It seemed a certain goal when Andriy Shevchenko sent Robinson the wrong way but to the amazement of Leeds' biggest travelling support for 25 years behind the goal, the ball hit the outside of the left-hand upright.
Barcelona fans must have feared some sort of gentleman's agreement but the incident seemed to spark a little bit of life into the encounter.
Three minutes after Albertini's set-piece effort, Ian Harte had a free-kick of his own saved by Dida, but that would not have been possible had Mark Viduka made the slightest of contacts as he just failed to deflect the ball under the nose of the Brazilian goalkeeper. The important thing for Leeds, though, was to keep a clean sheet but, unfortunately for the Yorkshire side, they were made to struggle by the scurrying Shevchenko.
Only a last-ditch block by the impressive Radebe prevented him giving Milan the lead six minutes before the interval and Robinson had to repeat the sort of form that kept Barcelona at bay for so long a fortnight ago to prevent Serginho ending a mesmerising run with a stunning goal three minutes later.
But the goal, when it arrived in the final minute of the half, was simplicity itself. Matteo pulled away from Roque Junior at the near post to meet Bowyer's perfect corner and his flick header beat Dida at the near post to send the visitors in with a surprise lead at the interval.
The sight of 6,000 fans at one end of the San Siro cheering throughout the half-time break waving their shirts around their heads would have been lost on the Leeds players sitting in the bowels of the stadium listening to O'Leary's half-time team-talk. But the cheer that greeted their return to the arena for the restart visibly lifted O'Leary's young side as they took their place in front of a wall of red flares held aloft by Italian fans.
When Shevchenko and Serginho both blazed good chances over the bar in the opening minute of the second half, they were reminded that they would have to work for their qualification, however.
Radebe somehow got in front of Olivier Bierhoff right in front of goal to head substitute Boban's free-kick away after 56 minutes, Ian Harte blocked the follow-up and Robinson did well to hold the German international's flick header as the ball was played back in.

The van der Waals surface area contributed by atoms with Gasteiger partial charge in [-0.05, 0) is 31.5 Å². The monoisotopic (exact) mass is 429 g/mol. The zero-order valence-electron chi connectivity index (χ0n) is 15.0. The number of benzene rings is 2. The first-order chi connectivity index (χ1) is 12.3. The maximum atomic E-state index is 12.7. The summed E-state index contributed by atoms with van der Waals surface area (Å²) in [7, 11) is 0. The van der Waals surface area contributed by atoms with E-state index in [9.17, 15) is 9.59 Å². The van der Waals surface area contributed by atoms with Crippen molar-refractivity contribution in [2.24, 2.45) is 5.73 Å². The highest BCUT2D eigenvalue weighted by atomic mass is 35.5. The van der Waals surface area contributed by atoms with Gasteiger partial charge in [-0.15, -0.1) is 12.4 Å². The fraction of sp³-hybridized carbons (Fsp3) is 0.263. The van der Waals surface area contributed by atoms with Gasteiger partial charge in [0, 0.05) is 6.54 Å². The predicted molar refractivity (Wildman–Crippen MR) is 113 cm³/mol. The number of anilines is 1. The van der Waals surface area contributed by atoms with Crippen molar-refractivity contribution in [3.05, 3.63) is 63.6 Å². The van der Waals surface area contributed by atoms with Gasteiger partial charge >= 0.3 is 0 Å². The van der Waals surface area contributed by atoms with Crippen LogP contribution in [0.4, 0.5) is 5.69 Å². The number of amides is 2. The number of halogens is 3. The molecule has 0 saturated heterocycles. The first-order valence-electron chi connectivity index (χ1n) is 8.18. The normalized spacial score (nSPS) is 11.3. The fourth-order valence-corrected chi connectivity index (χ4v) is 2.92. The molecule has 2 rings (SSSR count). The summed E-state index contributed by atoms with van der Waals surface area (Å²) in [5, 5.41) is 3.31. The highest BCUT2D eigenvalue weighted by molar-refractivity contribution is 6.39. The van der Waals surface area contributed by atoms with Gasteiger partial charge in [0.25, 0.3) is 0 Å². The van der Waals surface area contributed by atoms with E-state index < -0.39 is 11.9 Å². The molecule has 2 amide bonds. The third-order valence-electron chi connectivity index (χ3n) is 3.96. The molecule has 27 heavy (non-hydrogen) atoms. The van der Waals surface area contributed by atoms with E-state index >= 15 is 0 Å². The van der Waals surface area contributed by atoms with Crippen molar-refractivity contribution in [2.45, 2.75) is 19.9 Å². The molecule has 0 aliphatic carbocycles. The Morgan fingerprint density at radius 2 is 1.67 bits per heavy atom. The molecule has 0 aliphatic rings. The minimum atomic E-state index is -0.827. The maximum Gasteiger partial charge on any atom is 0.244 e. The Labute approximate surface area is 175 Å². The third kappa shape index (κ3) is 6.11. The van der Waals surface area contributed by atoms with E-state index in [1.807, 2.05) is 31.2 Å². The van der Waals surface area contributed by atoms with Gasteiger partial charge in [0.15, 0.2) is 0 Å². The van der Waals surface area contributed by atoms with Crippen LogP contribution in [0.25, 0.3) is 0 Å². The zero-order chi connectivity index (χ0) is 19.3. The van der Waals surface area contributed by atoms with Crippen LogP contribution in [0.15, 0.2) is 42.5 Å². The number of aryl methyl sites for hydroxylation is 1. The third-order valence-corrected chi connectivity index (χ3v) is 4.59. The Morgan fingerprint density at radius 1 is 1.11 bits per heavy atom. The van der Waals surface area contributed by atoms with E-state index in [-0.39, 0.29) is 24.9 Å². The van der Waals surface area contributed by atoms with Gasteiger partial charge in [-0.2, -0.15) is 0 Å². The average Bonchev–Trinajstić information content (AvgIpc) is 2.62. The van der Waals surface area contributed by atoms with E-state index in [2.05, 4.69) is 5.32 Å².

The England Under-21 player was at full stretch again when he was tested by his own skipper Radebe whose important lunge at the ball was all that prevented Bierhoff again stealing in at the far post.
Shevchenko's header was more deliberate in the 65th minute but no less brilliantly saved as AC Milan continued to prove to Barcelona, themselves and the 52,289 crowd that they were certainly able to play for pride. The goal, then, was inevitable and duly arrived when Kelly missed his tackle on Serginho and this time Robinson could do little to prevent the Brazilian from firing a low hard shot inside his far post.
A late booking for Dacourt means he misses the next match. But when the final whistle went after just two minutes of stoppage time, Milan's goal was rendered academic and did nothing to dampen the enthusiasm of O'Leary as he ran on to the pitch to congratulate his players and pay tribute to the Leeds supporters.
Copy from Yorkshire Evening Post of 09/11/2000.
BELLISSIMO! Leeds United marched into the second phase of the Champions League with a resolute, focused and wholly determined performance against Italian aces AC Milan in the San Siro last night.
David O'Leary's tigers of the trenches dug deep for the point they needed to earn their place in tomorrow's draw in Switzerland which will pit them against another trio of European highflyers.
Now United's assault on Europe will last at least until March and, unlike Barcelona, it will be in the Champions League and not the UEFA Cup.
Dominic Matteo scored two goals in 10 years at Liverpool before his £4.5m move to Leeds in August, but he equalled that tally for United in an appreciably shorter time with a brilliant header just before the break.
They survived a penalty and a classic equaliser to force their way into the Group H runner-up spot and not many teams will relish the prospect of being grouped with them.
United skipper Lucas Radebe made a timely return at the heart of defence and was partnered by Danny Mills after Jonathan Woodgate failed a late test on his damaged thigh muscle.